MONTEGO BAY, St James – Since the passage of the new Firearms Act, which provides penalties ranging from 15 years to life imprisonment for possession of illegal weapons, cops in the Area One Division have experienced an increase in violent confrontations with gunmen, according to Assistant Commissioner of Police (ACP) Clifford Chambers.
The eyebrow raising revelation came as Chambers responded to a query about the number of arrests made since the Firearm (Prohibition, Restriction and Regulation) Act, 2022 took effect last November.
Chambers said he was not immediately in possession of data to comment on arrest and charges for various firearm offences since the law came into effect.
"As it relates to more arrests for the comparative period since the Bill came into effect, I would have to look at them a little more to be more precise in that response. What we have observed though, is that there are more confrontations with police since the Bill has taken effect. We are surmising it might have to do with that they think they might have a better chance challenging the police than to be charged for the gun possession because there're looking at a minimum of 15 years. So they might think it is better to challenge the police," ACP Chambers told the Observer West.
However, he was quick to warn gunslingers who choose to engage members of the security forces that the odds are heavily stacked against them.
"We have to reassure the public that taking on the police or the military, we guarantee you that we will come out the victors. So even though there are more confrontations, we want to encourage persons not to," he said.
Meanwhile, Chambers — whose division covers the parishes of Westmoreland, Hanover, St James, and Trelawny — said that as at Monday, March 20, the St James police seized 103 illegal firearms since the start of the year, the most across the island's 19 police divisions.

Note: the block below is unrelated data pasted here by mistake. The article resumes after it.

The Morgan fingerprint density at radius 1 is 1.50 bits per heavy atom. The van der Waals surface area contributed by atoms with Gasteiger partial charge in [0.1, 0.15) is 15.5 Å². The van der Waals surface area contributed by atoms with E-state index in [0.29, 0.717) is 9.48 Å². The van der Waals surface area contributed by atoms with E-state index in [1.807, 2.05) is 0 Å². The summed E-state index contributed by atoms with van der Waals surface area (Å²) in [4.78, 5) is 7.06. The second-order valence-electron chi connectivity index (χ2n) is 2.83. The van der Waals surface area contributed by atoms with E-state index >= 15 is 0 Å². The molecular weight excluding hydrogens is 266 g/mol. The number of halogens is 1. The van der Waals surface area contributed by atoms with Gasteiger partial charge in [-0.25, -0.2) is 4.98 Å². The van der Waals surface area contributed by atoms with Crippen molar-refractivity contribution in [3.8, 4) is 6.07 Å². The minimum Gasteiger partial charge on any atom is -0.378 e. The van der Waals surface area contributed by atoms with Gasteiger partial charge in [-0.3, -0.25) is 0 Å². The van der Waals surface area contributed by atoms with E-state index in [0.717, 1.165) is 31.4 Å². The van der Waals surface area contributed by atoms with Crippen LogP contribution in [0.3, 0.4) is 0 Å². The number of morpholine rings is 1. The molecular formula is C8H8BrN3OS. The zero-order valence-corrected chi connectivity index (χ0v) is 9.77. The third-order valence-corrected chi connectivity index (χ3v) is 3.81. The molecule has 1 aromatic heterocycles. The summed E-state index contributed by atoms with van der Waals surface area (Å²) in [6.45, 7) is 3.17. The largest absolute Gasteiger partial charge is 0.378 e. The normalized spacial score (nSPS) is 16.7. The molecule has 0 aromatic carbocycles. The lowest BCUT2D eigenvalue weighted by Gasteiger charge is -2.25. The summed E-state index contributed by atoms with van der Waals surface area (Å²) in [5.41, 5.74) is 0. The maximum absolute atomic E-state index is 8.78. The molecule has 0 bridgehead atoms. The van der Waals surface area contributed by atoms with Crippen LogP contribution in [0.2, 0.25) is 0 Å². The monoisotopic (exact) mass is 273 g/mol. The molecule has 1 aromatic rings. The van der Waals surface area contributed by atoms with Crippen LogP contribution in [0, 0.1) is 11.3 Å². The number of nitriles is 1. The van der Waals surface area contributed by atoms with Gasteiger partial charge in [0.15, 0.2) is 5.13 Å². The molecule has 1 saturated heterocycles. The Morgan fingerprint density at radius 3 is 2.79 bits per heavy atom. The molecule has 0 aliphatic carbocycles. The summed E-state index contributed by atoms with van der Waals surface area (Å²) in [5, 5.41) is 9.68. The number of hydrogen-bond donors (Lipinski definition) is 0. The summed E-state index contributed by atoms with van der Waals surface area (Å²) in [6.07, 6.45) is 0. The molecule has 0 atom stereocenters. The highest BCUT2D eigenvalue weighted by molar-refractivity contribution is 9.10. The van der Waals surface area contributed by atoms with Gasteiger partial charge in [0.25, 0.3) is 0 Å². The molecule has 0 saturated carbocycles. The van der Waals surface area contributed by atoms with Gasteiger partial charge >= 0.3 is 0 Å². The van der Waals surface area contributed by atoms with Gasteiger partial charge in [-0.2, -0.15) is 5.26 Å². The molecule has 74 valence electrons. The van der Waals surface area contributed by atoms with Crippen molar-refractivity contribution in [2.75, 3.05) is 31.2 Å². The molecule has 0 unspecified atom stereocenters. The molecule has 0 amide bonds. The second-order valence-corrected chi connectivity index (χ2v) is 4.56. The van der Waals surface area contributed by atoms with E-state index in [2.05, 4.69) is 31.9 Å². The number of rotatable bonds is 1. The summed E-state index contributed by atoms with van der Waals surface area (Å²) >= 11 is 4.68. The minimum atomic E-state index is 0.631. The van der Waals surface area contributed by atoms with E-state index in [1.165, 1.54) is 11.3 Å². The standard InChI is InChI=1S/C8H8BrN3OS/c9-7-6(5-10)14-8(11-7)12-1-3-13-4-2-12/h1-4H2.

He said that among the factors for the success is the relationship between the police and Jamaica Customs.
Five rifles were among 59 firearms seized at Freeport in Montego Bay, St James, on Friday, February 3.
At the time, Deputy Commissioner of Police Fitz Bailey said an intelligence-driven operation involving the Jamaica Constabulary Force (JCF), Jamaica Customs and international partners led to the massive gun haul.
It was the second major gun bust in Montego Bay in a week, following the seizure of a shipment of 22 firearms at the Seaboard Warehouse the previous Friday.
"To be frank, we get the biggest thrust with the Border Security Initiative, which is the work relations that we have with Jamaica Customs and the join-up work relationship that we have with them. So if there's a suspicious container, they would isolate it, and then the stripping and the search will be done with our our presence," ACP Chambers said.
"But quite frankly, outside of that, St James has consistently been the division with the highest number of gun recoveries. So even outside of what we recover on the wharf and the port, we are leaps and bounds ahead of the other divisions," he added.
He attributed the prevalence of guns in St James to "a combination of factors, including the lottery scam".
"One is the large amount of money that is moving around in the Montego Bay space, mainly through the lottery scamming. And so, when persons have that money the next thing they do is to acquire a gun, whether to protect themselves or for the gangs that are protecting them, or also to see how best they can finance the gang — based on where they live — that is in conflict with other gangs," he said.
"And a lot of them also give protection money to the gangsters. [And] once the gangsters have money, they're going to acquire guns because the gun is the tool of their trade," he argued.
However, ACP Chambers said that the police will not relent in their duty, pointing out that they have staged consistent search operations in Montego Bay, Mount Salem, and Norwood.
He said they have a special tactical operational team working in Area One which provides good and strong support.
"We also have a very excellent working relationship with the military, unlike anywhere else. So it's a combination of all those factors," he said.